Protect your eyes from high energy ultraviolet (UV) light and intense blue light. Wear sunglasses and a wide brimmed hat when out during the day or driving when it is bright outside. Be sure to choose sunglasses with UVA and UVB protection that block 100% of UV light. Some sunglasses manufacturers will indicate that their glasses protect to 400 nanometers (nm), which is the end of the ultraviolet light spectrum and sufficient to block UV light. Sunglasses should fit comfortably and sit close to your face so that they block as much harmful light as possible. I recommend a wrap-around type that allows for peripheral vision.
Sunglasses should have a tag or label when you buy them. Check the label to ensure that the glasses block 100% of UV light. If the glasses don’t say they block 100% of UV light, don’t buy them.
Choose your sunglasses wisely. Try the sunglasses on to ensure that there is no visual distortion from the lens and that the glasses are comfortable. Choose impact resistant lens to protect against eye injuries. I like polarized sunglasses that also cut down on the glare from the light reflected from glass, water, snow, asphalt, and buildings. It is important to note that polarization does not block UV, polarized sunglasses should still indicate that they block 100% of ultraviolet light. Since I wear eyeglasses for astigmatism, I have a pair of glasses that fit over my regular glasses that I keep in my car. There are many options for sunglasses, and your eye doctor can help you choose if you are having difficulty.
Blue-blocking. There is controversy surrounding the use of blue-blocking lens to diminish the damage caused by high energy blue light on the eye. While it is recognized that blue light can damage the retina, blocking too much blue light can cause color distortion, headaches, and eye strain. Blue-blocking lens are typically yellow or amber, and consequently they change the appearance of colors, especially traffic signals. Some people with early retinal damage will benefit from blue-blocking lens. Ask your eye doctor if you are someone who should have this type of lens.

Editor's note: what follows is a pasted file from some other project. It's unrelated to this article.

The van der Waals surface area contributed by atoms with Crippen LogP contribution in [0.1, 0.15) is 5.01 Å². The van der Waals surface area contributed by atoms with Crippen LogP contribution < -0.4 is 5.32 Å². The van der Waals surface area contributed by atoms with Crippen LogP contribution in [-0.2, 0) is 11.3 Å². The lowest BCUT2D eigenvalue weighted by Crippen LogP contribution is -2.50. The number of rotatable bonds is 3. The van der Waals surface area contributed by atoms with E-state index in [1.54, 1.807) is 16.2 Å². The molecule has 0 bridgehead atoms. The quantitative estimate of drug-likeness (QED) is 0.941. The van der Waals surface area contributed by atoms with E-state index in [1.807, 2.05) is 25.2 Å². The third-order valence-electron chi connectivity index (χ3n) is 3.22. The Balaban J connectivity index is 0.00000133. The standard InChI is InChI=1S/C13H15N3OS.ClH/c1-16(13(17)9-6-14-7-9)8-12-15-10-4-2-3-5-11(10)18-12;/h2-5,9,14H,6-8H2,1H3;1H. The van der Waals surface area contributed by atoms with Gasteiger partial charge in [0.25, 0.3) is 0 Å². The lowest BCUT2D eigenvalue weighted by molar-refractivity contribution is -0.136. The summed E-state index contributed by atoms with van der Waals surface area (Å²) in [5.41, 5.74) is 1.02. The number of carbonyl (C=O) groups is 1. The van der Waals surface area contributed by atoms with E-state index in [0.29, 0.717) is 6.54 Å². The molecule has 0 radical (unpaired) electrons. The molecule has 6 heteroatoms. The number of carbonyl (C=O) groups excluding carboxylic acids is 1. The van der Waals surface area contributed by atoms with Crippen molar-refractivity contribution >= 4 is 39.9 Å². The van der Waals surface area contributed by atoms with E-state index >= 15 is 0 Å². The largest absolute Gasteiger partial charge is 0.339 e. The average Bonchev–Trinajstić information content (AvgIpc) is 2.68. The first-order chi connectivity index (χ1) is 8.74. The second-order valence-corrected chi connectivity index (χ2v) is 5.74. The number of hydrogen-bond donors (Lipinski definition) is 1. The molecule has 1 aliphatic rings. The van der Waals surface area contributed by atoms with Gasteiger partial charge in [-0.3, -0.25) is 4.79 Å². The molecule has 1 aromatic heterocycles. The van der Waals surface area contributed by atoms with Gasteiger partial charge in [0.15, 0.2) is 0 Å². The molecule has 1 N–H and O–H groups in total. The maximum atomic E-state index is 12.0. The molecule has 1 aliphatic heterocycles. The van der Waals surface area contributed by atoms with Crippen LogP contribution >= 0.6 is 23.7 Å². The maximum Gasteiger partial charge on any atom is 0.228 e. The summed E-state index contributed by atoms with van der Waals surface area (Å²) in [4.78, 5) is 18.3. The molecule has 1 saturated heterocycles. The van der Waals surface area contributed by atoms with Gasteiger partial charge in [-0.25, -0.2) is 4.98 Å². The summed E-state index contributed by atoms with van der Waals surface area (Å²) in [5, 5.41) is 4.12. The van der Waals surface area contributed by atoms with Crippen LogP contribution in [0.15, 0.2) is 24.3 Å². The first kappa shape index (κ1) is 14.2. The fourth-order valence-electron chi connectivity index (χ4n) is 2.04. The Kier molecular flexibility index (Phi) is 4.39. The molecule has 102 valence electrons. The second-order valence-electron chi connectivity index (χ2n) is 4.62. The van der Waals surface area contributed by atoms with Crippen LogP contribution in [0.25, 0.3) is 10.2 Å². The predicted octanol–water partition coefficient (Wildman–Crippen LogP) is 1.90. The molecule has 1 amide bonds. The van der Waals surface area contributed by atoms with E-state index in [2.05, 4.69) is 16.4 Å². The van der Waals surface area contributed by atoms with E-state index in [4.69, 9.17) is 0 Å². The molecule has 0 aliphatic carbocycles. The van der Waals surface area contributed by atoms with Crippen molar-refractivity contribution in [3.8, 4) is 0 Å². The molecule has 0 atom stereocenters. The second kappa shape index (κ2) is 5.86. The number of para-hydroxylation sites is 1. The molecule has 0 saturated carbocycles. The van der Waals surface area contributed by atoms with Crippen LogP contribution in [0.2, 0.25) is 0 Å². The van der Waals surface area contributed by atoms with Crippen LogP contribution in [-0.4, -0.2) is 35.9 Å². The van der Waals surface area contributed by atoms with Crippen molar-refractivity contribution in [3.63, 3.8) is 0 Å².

Children need sunglasses too. Damage to the eye from UV light starts in childhood, so start a healthy habit of having kids wear sunglasses when out in the sun or in the car.
Take a daily multivitamin supplement and omega-3 supplement. Remember the omega-3 supplement should have 500 to 1000 mg of DHA and EPA, the long chain omega-3s that comes from fish or marine algae. Choose a multivitamin supplement with a whole food component that includes some carotenoids like lutein. The SuperFoodsRx supplement is a well-balanced supplement that includes the regular vitamins and minerals and adds a whole food component that provides the plant antioxidants from the SuperFoods.
Adults should be getting at least 800 to 1000 IU of vitamin D as vitamin D3 (calcitriol). Low vitamin D levels are associated with an increased risk of developing eye disease. Check your daily supplement and add extra vitamin D as necessary. Milk and dairy products are often fortified with about 100 IU per serving. Personally, I take an extra vitamin D supplement in addition to my regular SuperFoodsRx Daily Dose.
Get regular eye exams. Try to get a dilated, eye exam from an eye professional at least every two years. This should be more frequent for diabetics and individuals over 65.
Finally, ask your doctor if a specially formulated eye supplement is a good idea for you. The SuperFoodsRx supplement is a well-rounded multivitamin that includes carotenoids like lutein, alpha-lipoic acid, and omega-3, but some people require a more specialized supplement.
So, eat your SuperFoods and take care of yourself. A SuperFoodsRx HealthStyle will help your whole body, even your eyes.